Social media and elections: a tricky topic that needs to be tackled
What could unite us more than a discussion about social media? There is an unmistakable irony that endless polarising exchanges on social media are matched by a countervailing unanimity that emerges when discussing whether social media platforms can be improved.
There is little question that reforms to social media platforms, particularly with respect to elections, are necessary and that change can be achieved without in any way unduly trammelling free speech.
Reforms to social media platforms, particularly with respect to elections, are necessary.Credit:Istock
Indeed, it’s one of the popular misconceptions that social media is any more or less acrimonious than the notional public square we’ve long conceived. We should remember that the digital public square, like its legacy equivalent, is supposed to be robust and spirited.
But there are a number of issues that not even free speech can excuse, as much as I am a keen exponent of the principle that the freedom to express ourselves is pre-eminent and subject to only reasonable limitations.
Recently, the Victorian Parliament’s Electoral Matters Committee, reported on its inquiry into the impact of social media on our local elections. The report is worth a read and zeros in on a number of policy dilemmas that governments will face when trying to ensure social media operates at its best. That is, as an inclusive public space that invites participation regardless of one’s circumstances in our public life.
The committee makes a number of recommendations, including one of the more obvious areas of reform which is tackling anonymity. The accessibility of social media, coupled with the ability to anonymously defame, abuse and frankly incite, makes for one toxic cocktail and is indefensible.
Social media platforms could be required to secure users’ identities before they can register an account.Credit:iStock
The committee lends its weight to recommendations, made elsewhere, including by the Commonwealth Parliament’s Standing Committee on Social Policy and Legal Affairs, that social media platforms be required to secure users’ identities before they can register an account.
Put simply, with the right to post must come the responsibility.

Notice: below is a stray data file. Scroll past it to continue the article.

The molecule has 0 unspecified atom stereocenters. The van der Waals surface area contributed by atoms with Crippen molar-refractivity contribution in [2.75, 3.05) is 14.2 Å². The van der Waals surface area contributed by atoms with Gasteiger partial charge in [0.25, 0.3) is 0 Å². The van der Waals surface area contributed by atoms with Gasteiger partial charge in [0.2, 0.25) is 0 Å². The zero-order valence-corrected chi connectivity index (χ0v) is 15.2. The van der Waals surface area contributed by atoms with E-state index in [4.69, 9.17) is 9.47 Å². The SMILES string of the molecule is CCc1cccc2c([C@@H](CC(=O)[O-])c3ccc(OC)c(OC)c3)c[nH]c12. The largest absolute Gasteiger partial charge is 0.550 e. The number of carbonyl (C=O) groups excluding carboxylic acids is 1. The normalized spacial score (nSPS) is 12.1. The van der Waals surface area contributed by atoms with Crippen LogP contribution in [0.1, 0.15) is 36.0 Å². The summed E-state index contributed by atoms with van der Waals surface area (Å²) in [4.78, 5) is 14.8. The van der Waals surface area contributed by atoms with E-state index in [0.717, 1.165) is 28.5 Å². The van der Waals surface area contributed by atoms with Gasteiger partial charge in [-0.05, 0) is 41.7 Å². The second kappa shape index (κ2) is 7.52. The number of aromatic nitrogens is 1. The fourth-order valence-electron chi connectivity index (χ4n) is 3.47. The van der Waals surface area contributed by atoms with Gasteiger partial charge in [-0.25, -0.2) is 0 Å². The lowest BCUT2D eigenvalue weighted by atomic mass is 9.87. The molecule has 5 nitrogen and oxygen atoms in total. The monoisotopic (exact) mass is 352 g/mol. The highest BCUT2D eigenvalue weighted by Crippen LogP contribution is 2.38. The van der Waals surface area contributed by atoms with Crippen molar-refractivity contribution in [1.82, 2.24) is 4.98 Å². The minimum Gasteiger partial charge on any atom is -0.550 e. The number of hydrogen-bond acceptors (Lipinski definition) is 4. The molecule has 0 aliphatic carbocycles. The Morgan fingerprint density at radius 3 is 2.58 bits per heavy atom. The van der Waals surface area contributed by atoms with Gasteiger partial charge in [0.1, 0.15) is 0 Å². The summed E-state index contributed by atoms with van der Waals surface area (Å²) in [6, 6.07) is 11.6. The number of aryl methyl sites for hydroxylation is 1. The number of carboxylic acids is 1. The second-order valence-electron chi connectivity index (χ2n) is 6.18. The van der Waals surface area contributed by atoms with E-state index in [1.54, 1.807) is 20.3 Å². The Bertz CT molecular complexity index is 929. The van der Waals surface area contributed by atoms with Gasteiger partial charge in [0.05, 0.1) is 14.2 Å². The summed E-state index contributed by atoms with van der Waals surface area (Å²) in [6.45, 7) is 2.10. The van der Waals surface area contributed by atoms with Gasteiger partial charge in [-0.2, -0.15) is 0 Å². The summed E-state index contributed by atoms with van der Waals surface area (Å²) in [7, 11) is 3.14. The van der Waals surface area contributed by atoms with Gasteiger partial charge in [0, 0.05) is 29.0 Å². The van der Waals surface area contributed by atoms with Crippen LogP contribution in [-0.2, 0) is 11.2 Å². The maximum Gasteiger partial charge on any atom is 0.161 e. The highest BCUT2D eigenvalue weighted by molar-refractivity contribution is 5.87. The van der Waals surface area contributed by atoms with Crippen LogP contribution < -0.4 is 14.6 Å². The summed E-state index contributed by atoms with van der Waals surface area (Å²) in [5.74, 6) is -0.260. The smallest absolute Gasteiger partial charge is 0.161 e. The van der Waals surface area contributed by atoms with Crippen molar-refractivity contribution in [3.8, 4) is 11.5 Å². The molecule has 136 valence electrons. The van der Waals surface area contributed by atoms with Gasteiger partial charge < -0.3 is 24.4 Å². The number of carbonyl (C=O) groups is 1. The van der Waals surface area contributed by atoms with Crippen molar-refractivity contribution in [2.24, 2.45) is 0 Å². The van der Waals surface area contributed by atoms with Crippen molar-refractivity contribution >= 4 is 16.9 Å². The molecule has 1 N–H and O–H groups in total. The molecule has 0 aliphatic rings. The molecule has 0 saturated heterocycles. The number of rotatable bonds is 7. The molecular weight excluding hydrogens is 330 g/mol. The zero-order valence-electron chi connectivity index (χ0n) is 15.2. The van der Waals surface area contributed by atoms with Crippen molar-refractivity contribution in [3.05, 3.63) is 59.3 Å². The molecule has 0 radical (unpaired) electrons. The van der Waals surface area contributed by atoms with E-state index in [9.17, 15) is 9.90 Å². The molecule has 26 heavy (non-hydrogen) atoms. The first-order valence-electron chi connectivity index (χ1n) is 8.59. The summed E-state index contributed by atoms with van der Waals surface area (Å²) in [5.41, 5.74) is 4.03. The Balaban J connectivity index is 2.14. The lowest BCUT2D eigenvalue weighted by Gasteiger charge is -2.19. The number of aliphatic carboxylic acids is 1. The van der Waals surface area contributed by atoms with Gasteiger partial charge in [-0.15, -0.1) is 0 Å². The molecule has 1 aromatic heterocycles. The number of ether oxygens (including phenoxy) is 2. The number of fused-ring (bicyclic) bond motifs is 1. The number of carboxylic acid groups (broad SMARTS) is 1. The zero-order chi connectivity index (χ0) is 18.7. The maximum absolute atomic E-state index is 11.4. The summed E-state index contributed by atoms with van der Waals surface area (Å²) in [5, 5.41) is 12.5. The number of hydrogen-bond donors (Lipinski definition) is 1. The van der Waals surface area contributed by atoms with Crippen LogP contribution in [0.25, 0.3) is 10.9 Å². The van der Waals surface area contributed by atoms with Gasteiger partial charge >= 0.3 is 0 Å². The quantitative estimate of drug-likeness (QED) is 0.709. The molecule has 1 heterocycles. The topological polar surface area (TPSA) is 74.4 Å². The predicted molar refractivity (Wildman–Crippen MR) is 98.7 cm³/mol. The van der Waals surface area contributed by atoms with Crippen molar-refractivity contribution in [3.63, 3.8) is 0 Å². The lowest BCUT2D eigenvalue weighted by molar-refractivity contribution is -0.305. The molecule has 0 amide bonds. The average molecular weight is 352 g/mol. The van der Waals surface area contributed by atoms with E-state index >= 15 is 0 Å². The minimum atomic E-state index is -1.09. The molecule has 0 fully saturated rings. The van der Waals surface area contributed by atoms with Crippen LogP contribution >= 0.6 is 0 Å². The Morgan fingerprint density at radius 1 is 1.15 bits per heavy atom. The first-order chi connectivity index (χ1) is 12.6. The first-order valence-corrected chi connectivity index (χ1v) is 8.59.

Anonymity, of course, also points to the risks of foreign interference and improper influence on our elections and general public discourse.
A difficult challenge for the Victorian government will be how to better align content that certain users post on social media with the obligations more widely under our electoral laws to properly authorise material. This was difficult enough even before the advent of social media.
Governments need to exercise caution when regulating social media.Credit:Bloomberg
There is, however, a clear case for reviewing the Electoral Act to investigate whether the existing disparities between traditional forms of media, especially in elections, with material posted on social media, are sustainable. Without pointing in any particular direction, the committee makes such a recommendation and it’s a large parcel of work awaiting any future government willing to take it on.
But, like a lot of things in public life, the most important reform will be the hardest. Amending the Electoral Act and introducing other regulations, principally at the federal level but at the state level as well, can only go so far on a complex subject like this.
I agree totally with the committee that governments need to exercise caution when regulating in this field to avoid unwarranted encumbrances on our freedom to express ourselves. That’s where the committee’s recommendations in the area of social media literacy and awareness campaigns will arguably make the greatest difference to the complexion of public discourse on social media platforms. It won’t be easy.
One of the key attractions of social media platforms for users is at once a benefit and a shortcoming. People can express views at short notice and with a brevity that makes participation in online discussions easy and possible with a false sense of impunity.
But we need to do more to remind users, in particular younger users who might be new to these platforms, of some key principles.
Invective is not debate. Malice is not passion. And dogma is not reason.
Sadly, social media algorithms don’t encourage longer-form expressions on subjects by which users showcase their thoughts and demonstrate a mature understanding of the complexity and nuance surrounding the most difficult questions and challenges we face.
I should make it clear, this is not a failing of social media. It’s what draws people to their platforms.
Rather, the task is to lead by example and instil in users, as best we can, a keener sense of the virtue and benefit of a more tempered, considered and constructive contribution to political debate.
Ultimately, the reform task will be more about the normative than it ever will be about the prescriptive.
At this time of year, we are always thinking of our VCE students who are about to enter the world of public affairs, although increasingly, many already have. Governments have their job to do as we all do, in practising a culture of debate that draws people in and does not alienate them from the town square, digital or otherwise.
John Pesutto is a Senior Fellow at the School of Government at Melbourne University and was Victoria’s shadow Attorney-General from 2014 to 2018.
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